It’s time to clear out more of the massive backlog of Ask Angry questions. Today, I tell people how to pull off some interesting campaign ideas about aberrations and amnesiacs. And also we talk a lot about what makes horror horrible and why I hate Lovecraft.
Jonas Larsson of the Swedish blog Trevliga Scenarion asks:
I wonder how to best utilize the concept of aberrations in my campaign.
They are presented as unnatural Lovecraftian horrors and would surely cause several SAN checks if thrown upon a poor human in the 40s, but so would most of the monsters in DnD. To me, beholders, aboleths and mind flayers don’t really feel weird or scary next to dragons, owlbears and kuo-toas. They don’t even feel that alien and out-of-this-world when compared to demons.
How shall I make the denizens of the Far Realm fascinating and unique compared to the normal freakshows of the DnD bestiary?
Run Call of Cthulhu.
Let me honest, first of all: I don’t GET the Lovecraft thing. I mean, I GET Lovecraft. I understand the themes in his work and I understand why it worked as a sort of rationalist horror. That is, as a new intellectualism and general social prosperity was spreading throughout the United States, I understand why Lovecraft’s crap was scary. The idea that all of our attempts at rational understanding were useless because the real truth could not fit in the human mind. Our intelligence and ability to understand the universe was limited by our crude gray matter. And the real truth lie not in the possibilities of a prosperous and utopian future brought about by technological, social, and scientific reason, but in a terrifying, superstitious past filled with ancient incomprehensible horrors that lay sleeping while we forgot about them. As humans, we are utterly insignificant in the face of such horrors. Our pathetic faculties aren’t even sufficient to contemplate the horrors we face. And the people who do manage to find even a hint of that truth are the isolated crackpots and crazies we easily dismiss. And their discoveries make them isolated and crackpot and crazy, easily dismissed. So, yeah, I get all that. The problem is, I don’t think most people who LOVE Lovecraftian horror understand it and understand why, in the context of the era it was written in, why it worked as horror. Lovecraft purposely used antiquated language, even (or especially) when dealing with the trappings of the modern era. The horror was regressive and anti-intellectual. That’s what made it horrible.
In fact, I do understand why geek culture gets a hard-on for Cthulhu. What is scarier to the modern nerd than the idea that the universe is incomprehensible and all of their self-proclaimed brilliance is essentially meaningless? That their precious rational brain would be destroyed if they glimpsed even one iota of real truth? And that real truth is closer to the religion and superstition they despise. Science and math are an illusion?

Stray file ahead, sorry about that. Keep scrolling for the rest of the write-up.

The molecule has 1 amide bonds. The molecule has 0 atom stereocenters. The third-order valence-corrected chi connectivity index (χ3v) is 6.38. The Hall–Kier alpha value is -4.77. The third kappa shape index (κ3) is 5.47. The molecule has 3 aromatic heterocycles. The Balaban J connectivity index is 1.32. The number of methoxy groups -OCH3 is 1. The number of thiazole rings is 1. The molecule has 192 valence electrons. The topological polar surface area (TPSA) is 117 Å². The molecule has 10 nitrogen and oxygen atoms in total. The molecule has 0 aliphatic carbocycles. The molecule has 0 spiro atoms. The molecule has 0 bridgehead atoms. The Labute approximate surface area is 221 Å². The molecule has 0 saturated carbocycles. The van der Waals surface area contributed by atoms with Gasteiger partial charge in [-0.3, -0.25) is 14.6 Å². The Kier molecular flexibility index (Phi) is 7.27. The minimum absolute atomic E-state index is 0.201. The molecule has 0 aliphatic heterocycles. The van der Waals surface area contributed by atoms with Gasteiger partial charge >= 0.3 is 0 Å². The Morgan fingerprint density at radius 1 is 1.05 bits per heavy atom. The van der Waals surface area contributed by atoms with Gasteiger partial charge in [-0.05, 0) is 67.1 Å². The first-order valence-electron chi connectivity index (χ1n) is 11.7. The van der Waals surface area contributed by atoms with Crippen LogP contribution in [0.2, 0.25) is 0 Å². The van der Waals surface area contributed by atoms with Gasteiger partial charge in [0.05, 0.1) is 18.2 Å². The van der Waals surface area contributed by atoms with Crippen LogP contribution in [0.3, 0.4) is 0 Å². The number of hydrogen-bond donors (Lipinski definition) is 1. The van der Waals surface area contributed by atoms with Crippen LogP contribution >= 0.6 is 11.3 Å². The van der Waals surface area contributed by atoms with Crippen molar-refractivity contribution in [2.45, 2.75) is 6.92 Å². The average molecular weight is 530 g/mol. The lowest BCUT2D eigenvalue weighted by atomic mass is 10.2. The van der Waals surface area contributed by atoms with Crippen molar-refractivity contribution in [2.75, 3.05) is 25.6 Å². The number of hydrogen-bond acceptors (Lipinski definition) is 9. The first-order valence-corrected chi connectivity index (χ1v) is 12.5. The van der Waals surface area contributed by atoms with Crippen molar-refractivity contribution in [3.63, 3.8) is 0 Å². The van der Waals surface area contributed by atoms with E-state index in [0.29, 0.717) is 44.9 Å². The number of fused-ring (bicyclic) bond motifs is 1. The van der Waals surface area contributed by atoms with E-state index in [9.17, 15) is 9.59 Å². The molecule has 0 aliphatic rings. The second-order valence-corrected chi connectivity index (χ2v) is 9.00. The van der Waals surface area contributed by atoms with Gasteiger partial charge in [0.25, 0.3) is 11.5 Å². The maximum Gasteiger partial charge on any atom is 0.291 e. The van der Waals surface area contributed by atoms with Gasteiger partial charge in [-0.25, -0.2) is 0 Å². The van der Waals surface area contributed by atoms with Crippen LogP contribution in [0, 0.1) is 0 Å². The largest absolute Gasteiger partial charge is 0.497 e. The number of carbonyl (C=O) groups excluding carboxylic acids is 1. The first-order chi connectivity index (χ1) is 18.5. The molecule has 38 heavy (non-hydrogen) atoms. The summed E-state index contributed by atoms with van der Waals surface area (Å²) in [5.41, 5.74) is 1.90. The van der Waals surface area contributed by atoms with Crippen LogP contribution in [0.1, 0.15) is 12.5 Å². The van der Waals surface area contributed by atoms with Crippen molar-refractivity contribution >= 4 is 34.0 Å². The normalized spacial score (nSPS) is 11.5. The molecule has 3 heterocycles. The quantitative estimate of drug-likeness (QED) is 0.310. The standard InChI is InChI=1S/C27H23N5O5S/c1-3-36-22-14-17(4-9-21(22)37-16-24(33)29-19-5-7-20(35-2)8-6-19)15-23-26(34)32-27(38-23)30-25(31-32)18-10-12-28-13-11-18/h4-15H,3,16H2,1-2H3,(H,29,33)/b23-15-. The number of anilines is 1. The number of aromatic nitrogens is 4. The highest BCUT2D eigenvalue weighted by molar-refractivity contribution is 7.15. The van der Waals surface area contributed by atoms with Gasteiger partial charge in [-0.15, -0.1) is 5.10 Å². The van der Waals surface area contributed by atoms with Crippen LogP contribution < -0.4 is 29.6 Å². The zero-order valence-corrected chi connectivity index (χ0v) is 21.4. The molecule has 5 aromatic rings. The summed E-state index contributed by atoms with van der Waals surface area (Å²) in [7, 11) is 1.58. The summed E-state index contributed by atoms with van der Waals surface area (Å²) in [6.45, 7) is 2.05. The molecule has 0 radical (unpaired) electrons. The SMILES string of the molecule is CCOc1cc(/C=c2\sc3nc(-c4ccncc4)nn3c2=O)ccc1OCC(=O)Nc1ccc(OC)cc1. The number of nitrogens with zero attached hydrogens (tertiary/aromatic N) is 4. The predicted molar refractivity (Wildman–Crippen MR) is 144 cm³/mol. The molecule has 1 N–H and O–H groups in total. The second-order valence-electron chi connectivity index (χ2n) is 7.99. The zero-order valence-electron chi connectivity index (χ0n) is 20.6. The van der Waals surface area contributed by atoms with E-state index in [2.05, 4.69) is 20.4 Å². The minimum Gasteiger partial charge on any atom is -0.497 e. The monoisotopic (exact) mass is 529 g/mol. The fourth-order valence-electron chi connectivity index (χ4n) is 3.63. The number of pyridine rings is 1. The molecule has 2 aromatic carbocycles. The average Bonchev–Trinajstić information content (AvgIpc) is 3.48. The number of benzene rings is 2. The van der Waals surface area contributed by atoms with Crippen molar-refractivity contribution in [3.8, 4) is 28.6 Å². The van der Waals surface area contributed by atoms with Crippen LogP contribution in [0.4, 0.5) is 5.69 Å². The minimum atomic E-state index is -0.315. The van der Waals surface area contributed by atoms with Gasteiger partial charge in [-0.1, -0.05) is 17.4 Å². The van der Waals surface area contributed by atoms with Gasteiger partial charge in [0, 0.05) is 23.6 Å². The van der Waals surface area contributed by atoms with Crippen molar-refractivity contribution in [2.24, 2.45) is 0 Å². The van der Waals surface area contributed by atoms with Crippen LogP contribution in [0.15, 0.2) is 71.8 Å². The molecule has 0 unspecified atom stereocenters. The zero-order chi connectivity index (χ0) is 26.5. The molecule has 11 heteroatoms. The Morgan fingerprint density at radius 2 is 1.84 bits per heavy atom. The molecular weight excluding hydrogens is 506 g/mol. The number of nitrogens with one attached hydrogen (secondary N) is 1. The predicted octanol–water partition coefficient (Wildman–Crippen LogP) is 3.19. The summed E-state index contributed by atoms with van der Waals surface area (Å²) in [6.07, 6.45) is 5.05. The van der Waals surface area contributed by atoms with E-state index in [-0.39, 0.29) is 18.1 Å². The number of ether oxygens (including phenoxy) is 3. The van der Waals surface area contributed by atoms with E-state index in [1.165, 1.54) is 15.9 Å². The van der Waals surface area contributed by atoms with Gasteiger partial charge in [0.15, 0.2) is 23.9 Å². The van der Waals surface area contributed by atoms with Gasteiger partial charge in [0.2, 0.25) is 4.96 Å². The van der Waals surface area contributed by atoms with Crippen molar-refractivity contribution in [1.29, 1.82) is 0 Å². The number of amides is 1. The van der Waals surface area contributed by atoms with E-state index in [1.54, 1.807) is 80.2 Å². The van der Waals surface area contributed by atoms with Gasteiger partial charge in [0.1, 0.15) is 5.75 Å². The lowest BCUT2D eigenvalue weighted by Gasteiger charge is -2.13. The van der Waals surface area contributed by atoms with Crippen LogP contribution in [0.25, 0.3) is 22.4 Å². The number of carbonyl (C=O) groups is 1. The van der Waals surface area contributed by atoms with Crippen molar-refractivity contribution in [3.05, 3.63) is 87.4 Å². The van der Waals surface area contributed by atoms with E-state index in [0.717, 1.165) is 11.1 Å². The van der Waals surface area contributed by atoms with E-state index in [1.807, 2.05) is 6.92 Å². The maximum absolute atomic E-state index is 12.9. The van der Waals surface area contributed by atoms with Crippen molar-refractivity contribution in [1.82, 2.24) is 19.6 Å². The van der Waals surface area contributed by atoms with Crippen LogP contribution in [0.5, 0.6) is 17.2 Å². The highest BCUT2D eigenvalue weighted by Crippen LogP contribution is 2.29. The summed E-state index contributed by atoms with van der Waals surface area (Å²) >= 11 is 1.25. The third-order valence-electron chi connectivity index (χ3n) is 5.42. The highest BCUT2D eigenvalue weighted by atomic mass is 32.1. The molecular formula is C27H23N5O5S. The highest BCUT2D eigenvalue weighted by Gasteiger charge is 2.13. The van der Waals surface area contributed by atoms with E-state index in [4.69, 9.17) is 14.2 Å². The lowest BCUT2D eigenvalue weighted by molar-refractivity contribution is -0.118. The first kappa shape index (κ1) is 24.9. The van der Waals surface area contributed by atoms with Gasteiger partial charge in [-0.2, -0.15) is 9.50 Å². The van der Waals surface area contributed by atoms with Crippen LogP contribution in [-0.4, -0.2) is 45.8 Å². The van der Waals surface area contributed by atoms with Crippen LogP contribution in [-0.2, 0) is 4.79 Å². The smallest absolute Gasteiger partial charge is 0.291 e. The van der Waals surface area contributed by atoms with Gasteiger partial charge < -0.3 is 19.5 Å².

The thing is, the trappings of Lovecraftian horror – the protoplasmic masses and tentacles and strange symbols and Elder Things – aren’t really what it’s about. Just like how zombie horror isn’t really about zombies. And, that’s the thing. In D&D, zombies aren’t horror creatures. They are just low-level humanoid monsters to kill.
In fact – can I digress for a moment because this pisses me the f$&% off a little – so I’m going to digress. The undead thing. Undead are supposed to be scary, right? They aren’t supposed to be just some other kind of monster. But, not only are they just another type of monster, they are the only monster in the entire game that is specifically weak to an entire class of PCs. And once upon a time, ONE QUARTER of all PCs were the one class that all undead were weak to. So, yeah, great job there. It’s kind of like if I decided to add kaiju monsters to the game and made them specifically weak to all melee weapons ever.
D&D doesn’t get horror. Horror doesn’t belong in D&D. D&D is built upon a collection of fantasy themes. Themes like the idea as hero – heroes as the embodiment of ideals. Or the everyman hero, rising over adversity to become great. Or the hero as chosen one, people given great destinies by cosmic forces and powerful gods. The gods are distant, meddling, and little more than more powerful, bickering humans. And ultimately, even the gods can be defeated. D&D is about becoming stronger. It’s about individual heroes getting better or discovering their destinies. And I don’t just mean by gaining levels. Everything in D&D is about getting stronger. Individuals unite in groups that, through synergy, are stronger than the sum of their parts. They gain power through experience. They gain better equipment. They gain magical items. They become rich. They earn favors from the powerful and the meek. They gain new spells. They discover more about the world. They discover more about their destinies. It’s the eye of the tiger, it’s the thrill of the fight, rising up to the challenge of our rivals.
D&D is the opposite of horror in general and very specifically the opposite of Lovecraft. Lovecraftian horror is about isolation. And the deeper you get into the mysteries, the more powerless you become. In Lovecraftian horror, the best you can ever hope for a temporary victory which shatters you in the process and only serves to stave off the inevitable. Your victories are not celebrated; they are rarely even remembered or understood.
You can’t do Lovecraft in D&D without completely misunderstanding Lovecraft as “tentacle horror” instead of “anti-intellectual cosmic horror.” Or without completely changing what D&D is.
You can make ANY monster in D&D unique if you build it up the right way. The thing is, everything in D&D has stats and everything can be killed. On the battlefield anyway. Adding a touch of the horrible to D&D is about theming and about how you build things up. And about understanding what things upset people. What things people find horrible.
Lovecraft plays upon fear of the unknown, hopelessness, and isolation. But those aren’t the only horrors. For example, zombie horror plays on the fear of losing our humanity. Zombie horror is about how we are merely animals with human trappings. And those trappings can easily be stripped away.